Peloton announces 400 layoffs, 15% of the workforce, as CEO Barry McCarthy departs

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Peloton, the exercise equipment maker and creator of online fitness classes, has announced that it’s laying off 15 percent of its workforce — 400 people — as CEO, president, and board director Barry McCarthy steps down after two years in the role.

McCarthy, who was previously CFO at Spotify and Netflix, was coerced out of retirement in early 2022 when Peloton co-founder and then-CEO John Foley stepped down as part of a major cost-cutting effort that saw 2,800 employees laid off. Foley remained as executive chair, but he left the company altogether seven months later alongside co-founder and chief legal officer Hisao Kushi.

Peloton says that it’s in the process of finding a successor to McCarthy, with current Peloton chairperson Karen Boone and director Chris Bruzzo serving as interim co-CEOs through the transition.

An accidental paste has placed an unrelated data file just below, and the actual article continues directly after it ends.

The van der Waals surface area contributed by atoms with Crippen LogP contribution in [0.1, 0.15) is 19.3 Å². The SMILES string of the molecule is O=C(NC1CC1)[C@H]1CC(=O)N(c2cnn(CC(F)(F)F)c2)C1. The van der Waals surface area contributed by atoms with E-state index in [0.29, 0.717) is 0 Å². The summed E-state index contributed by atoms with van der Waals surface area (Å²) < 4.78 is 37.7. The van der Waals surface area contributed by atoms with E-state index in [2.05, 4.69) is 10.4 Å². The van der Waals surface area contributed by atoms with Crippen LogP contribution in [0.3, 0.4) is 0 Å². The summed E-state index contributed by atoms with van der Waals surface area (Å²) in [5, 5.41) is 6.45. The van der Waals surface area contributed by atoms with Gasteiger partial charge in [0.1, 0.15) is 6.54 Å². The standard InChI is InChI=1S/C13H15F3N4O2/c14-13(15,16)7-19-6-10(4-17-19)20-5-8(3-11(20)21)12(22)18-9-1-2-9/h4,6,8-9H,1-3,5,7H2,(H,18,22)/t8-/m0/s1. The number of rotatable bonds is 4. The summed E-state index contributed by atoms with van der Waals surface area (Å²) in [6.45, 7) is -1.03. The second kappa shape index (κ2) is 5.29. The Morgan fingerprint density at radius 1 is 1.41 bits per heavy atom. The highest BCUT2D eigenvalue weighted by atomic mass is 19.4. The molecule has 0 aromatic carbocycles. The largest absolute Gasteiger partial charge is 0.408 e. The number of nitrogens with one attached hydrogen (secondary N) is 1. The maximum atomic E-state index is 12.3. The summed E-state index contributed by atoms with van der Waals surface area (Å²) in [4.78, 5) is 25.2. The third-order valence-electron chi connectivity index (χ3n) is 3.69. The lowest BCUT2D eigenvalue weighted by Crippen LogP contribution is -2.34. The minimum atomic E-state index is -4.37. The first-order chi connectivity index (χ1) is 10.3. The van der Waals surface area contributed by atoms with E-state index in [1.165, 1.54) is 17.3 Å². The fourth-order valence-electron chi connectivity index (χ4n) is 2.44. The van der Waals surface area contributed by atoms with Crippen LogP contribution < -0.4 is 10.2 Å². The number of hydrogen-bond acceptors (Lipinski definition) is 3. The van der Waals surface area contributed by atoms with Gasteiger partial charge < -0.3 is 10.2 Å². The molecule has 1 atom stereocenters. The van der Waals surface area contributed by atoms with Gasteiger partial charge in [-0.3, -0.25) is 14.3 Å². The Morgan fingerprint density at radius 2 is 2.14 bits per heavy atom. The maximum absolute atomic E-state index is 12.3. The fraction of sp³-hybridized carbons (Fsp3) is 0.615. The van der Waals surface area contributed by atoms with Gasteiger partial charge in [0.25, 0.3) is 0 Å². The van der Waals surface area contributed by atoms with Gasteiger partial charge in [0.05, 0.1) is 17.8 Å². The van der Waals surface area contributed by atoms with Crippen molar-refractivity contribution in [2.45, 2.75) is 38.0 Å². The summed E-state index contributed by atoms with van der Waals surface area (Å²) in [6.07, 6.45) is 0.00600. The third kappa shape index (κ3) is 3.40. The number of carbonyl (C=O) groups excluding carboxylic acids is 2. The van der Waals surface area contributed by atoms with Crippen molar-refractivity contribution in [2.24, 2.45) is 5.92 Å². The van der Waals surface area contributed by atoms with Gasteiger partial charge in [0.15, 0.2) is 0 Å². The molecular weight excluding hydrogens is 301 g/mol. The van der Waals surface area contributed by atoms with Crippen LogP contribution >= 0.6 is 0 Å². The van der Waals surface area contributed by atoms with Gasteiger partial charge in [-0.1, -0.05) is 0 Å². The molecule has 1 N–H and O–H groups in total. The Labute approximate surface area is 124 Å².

Peloton went public in 2019, going from an opening day valuation of around $6 billion to a $50 billion company by early 2021. The company was one of the major beneficiaries of the global pandemic, as the world hunkered down at home seeking ways to stay healthy through expensive home exercise equipment including bikes and treadmills. As the world returned to normality, so did Peloton’s shares, which plummeted to $10 billion in January, 2022, a year after its peak.

Today, the New York company’s market cap sits at a little more than $1 billion, however its shares are up nearly 8% in pre-market trading as news of Peloton’s cost-cutting measures emerge. Aside from reducing its headcount by 15%, Peloton said that it also intends to continue reducing its brick-and-mortar footprint in retail showrooms, and double down on its international growth with a more “targeted and efficient” go-to-market strategy.

These announcements come as Peloton prepares to announce its Q3 2024 financials later today. At its previous earnings in February, Peloton’s shares tumbled 24% to a then-all-time low after reporting continued revenue drop and a dismal outlook for the coming months.

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